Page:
If scientific notation is used, the exponent in the result is prefixed with "E" if the format specifier is "G", or "e" if the format specifier is "g". The exponent contains a minimum of two digits. This differs from the format for scientific notation that is produced by the exponential format specifier, which includes a minimum of three digits in the exponent.

The result string is affected by the formatting information of the current NumberFormatInfo object. The following table lists the NumberFormatInfo properties that control the formatting of the result string.

One can easily set the precision e.g. mydecimal.toString("G15") however i still haven't found a way to set the number of digits after the 'E' sign as easily as in the delphi FloatToStrF function

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"double someMoneyVar" - Don't. Use a decimal for money. –  CodeCaster Jul 26 '12 at 7:59
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1 Answer 1

To convert strings to numbers, as you already figured out, you just use a double. I'd try a different conversion though:

double myNum = double.Parse("<yournumber>", NumberStyles.AllowExponent | NumberStyles.Float, CultureInfo.InvariantCulture);

AllowExponent and Float should keep the notation, and InvariantCulture takes care of the decimal divider (which might not be a dot depending on the locale).

You can output scientific notation numbers via string.Format(), like this:

double num = 1234.5678; // 1.2345678e+03
string.Format("{0:e}", num); // should output "1.2345678E+03"

If you have to distinguish between numbers with and without the "E+xx" part, you'll have to search for it before converting the string to double, and a full snippet (WARNING: not tested!) could look like:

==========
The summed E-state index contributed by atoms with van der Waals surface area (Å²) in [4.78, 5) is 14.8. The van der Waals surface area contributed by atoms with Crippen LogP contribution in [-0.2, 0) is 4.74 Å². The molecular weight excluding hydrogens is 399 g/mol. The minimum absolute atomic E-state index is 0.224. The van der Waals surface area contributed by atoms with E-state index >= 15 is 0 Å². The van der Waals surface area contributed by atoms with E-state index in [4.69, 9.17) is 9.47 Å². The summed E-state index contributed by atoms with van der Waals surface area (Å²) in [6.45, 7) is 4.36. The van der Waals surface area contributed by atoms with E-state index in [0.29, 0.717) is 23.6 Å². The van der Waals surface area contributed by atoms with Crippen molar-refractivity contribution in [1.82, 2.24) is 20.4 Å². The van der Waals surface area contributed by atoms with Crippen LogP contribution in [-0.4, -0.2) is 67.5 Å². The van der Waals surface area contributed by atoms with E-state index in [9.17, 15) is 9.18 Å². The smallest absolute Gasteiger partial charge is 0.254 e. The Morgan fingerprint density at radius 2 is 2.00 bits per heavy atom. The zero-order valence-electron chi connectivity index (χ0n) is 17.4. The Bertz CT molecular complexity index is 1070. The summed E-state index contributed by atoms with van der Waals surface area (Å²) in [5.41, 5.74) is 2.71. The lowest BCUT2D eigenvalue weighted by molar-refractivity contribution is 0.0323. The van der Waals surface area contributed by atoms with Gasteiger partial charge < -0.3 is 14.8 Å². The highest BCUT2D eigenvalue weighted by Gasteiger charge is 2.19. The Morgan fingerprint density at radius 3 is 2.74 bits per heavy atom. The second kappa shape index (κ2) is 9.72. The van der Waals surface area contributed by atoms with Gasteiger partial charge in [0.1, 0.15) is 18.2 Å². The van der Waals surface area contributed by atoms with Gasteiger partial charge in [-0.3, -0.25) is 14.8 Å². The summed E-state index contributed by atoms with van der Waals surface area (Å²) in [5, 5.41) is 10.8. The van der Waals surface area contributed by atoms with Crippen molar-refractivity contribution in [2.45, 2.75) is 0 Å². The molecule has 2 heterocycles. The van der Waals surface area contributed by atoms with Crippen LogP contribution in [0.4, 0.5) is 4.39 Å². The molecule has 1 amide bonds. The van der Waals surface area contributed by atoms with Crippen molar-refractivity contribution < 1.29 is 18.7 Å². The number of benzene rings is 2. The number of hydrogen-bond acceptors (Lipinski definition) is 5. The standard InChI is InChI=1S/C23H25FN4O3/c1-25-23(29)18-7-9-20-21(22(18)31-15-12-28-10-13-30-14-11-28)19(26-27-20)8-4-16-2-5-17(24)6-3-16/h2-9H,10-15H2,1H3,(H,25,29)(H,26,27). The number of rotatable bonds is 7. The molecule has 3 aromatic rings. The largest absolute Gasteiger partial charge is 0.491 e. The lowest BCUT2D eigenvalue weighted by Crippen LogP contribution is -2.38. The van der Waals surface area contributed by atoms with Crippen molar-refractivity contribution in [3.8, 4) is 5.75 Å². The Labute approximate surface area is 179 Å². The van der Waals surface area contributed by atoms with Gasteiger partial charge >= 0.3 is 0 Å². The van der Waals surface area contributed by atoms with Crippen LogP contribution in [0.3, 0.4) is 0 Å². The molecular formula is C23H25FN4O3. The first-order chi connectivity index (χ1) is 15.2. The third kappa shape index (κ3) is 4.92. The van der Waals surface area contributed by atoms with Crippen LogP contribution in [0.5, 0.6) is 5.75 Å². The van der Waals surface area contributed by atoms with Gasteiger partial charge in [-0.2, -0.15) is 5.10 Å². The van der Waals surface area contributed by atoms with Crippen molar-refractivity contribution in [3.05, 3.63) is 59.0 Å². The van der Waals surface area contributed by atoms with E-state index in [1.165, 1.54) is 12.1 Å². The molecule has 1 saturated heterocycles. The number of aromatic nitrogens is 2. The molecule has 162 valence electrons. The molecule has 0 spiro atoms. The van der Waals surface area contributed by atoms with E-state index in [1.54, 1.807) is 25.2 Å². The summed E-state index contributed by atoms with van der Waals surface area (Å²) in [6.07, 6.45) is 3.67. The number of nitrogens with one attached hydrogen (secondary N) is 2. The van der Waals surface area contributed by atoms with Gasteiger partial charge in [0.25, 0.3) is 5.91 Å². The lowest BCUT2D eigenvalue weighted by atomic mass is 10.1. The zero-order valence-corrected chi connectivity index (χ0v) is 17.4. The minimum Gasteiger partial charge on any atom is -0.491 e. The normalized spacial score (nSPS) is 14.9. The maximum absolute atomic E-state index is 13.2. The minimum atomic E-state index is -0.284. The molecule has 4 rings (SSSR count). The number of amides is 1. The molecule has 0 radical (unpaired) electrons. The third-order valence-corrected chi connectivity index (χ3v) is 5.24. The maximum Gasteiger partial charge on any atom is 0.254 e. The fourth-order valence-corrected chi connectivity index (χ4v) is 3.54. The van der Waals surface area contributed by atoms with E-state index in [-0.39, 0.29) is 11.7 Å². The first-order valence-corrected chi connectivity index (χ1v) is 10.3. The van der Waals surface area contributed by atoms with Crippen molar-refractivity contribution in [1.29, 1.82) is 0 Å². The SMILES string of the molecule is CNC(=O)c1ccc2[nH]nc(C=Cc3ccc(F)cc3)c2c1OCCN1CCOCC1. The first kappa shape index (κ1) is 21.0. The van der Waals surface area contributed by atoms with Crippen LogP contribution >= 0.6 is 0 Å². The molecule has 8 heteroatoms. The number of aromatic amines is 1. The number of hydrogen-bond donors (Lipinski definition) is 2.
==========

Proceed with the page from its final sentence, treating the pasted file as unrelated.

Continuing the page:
string myString = ReadNumberFromFile(); // Just a placeholder method
double myNum = double.Parse(myString, NumberStyles.AllowExponent | NumberStyles.Float, CultureInfo.InvariantCulture);
string output = string.Empty; //this will be the "converted-back number" container
if (myString.IndexOf("e", StringComparison.OrdinalIgnoreCase) >= 0)
{
    //Number contains the exponent
    output = string.Format("{0:e}", num); // exponential notation 'xxxExx' casing of 'e' changes the casing of the 'e' in the string
}
else
{
    //TODO: Number does NOT contain the exponent
    output = string.Format("{0:f}", num); // fixed-point notation in the form 'xxxx.xxx'
}

The point here is that, as far as number go, being with or without an exponent doesn't make any difference whatsoever, it's just a matter of representation (and it makes little sense to distinguish between them: it's really the same thing).

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how to write the format statement for num to generate output "0.12346E+004", double num = 1234.5678; // 1.2345678e+03 I have tried foll string.Format("{0:E5}", num); //Output: 1.23457E+003 . Also I want the output as E+04 and not E+003 –  aarn Nov 14 '13 at 8:50
    
According to MSDN, NumberStyles.Float already uses NumberStyles.AllowExponent, so it is not necessary here. –  Eadel Feb 21 at 14:42